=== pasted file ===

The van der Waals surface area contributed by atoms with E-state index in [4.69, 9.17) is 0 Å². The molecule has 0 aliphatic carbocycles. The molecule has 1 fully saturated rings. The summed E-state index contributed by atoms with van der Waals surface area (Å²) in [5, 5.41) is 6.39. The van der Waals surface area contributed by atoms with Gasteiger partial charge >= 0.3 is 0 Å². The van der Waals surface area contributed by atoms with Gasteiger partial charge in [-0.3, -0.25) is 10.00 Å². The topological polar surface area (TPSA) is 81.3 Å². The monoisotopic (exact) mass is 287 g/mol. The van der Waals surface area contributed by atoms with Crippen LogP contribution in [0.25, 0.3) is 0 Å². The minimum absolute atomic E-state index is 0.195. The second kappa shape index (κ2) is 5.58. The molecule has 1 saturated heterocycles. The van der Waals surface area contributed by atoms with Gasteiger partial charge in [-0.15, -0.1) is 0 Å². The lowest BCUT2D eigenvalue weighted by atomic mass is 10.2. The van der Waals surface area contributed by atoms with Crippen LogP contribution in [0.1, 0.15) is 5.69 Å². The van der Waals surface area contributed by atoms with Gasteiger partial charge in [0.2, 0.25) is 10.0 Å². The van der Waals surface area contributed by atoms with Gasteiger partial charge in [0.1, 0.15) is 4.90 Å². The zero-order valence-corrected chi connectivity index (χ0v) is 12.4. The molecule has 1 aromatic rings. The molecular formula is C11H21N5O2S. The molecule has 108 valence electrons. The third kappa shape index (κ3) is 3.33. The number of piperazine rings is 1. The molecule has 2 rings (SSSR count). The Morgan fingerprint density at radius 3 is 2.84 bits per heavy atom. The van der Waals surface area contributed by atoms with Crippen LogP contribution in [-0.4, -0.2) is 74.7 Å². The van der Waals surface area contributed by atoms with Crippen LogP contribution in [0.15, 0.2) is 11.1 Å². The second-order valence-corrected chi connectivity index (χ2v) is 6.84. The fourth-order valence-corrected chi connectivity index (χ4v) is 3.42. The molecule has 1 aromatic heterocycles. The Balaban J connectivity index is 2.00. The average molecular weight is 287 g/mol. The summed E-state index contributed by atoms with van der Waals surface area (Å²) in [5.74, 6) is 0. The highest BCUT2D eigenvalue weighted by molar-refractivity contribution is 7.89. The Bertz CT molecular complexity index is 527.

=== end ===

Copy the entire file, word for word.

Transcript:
The van der Waals surface area contributed by atoms with E-state index in [4.69, 9.17) is 0 Å². The molecule has 0 aliphatic carbocycles. The molecule has 1 fully saturated rings. The summed E-state index contributed by atoms with van der Waals surface area (Å²) in [5, 5.41) is 6.39. The van der Waals surface area contributed by atoms with Gasteiger partial charge >= 0.3 is 0 Å². The van der Waals surface area contributed by atoms with Gasteiger partial charge in [-0.3, -0.25) is 10.00 Å². The topological polar surface area (TPSA) is 81.3 Å². The monoisotopic (exact) mass is 287 g/mol. The van der Waals surface area contributed by atoms with Crippen LogP contribution in [0.25, 0.3) is 0 Å². The minimum absolute atomic E-state index is 0.195. The second kappa shape index (κ2) is 5.58. The molecule has 1 saturated heterocycles. The van der Waals surface area contributed by atoms with Gasteiger partial charge in [-0.15, -0.1) is 0 Å². The lowest BCUT2D eigenvalue weighted by atomic mass is 10.2. The van der Waals surface area contributed by atoms with Crippen LogP contribution in [0.1, 0.15) is 5.69 Å². The van der Waals surface area contributed by atoms with Gasteiger partial charge in [0.2, 0.25) is 10.0 Å². The van der Waals surface area contributed by atoms with Gasteiger partial charge in [0.1, 0.15) is 4.90 Å². The zero-order valence-corrected chi connectivity index (χ0v) is 12.4. The molecule has 1 aromatic rings. The molecular formula is C11H21N5O2S. The molecule has 108 valence electrons. The third kappa shape index (κ3) is 3.33. The number of piperazine rings is 1. The molecule has 2 rings (SSSR count). The Morgan fingerprint density at radius 3 is 2.84 bits per heavy atom. The van der Waals surface area contributed by atoms with Crippen LogP contribution in [-0.4, -0.2) is 74.7 Å². The van der Waals surface area contributed by atoms with Crippen LogP contribution in [0.15, 0.2) is 11.1 Å². The second-order valence-corrected chi connectivity index (χ2v) is 6.84. The fourth-order valence-corrected chi connectivity index (χ4v) is 3.42. The molecule has 1 aromatic heterocycles. The Balaban J connectivity index is 2.00. The average molecular weight is 287 g/mol. The summed E-state index contributed by atoms with van der Waals surface area (Å²) in [5.74, 6) is 0. The highest BCUT2D eigenvalue weighted by molar-refractivity contribution is 7.89. The Bertz CT molecular complexity index is 527.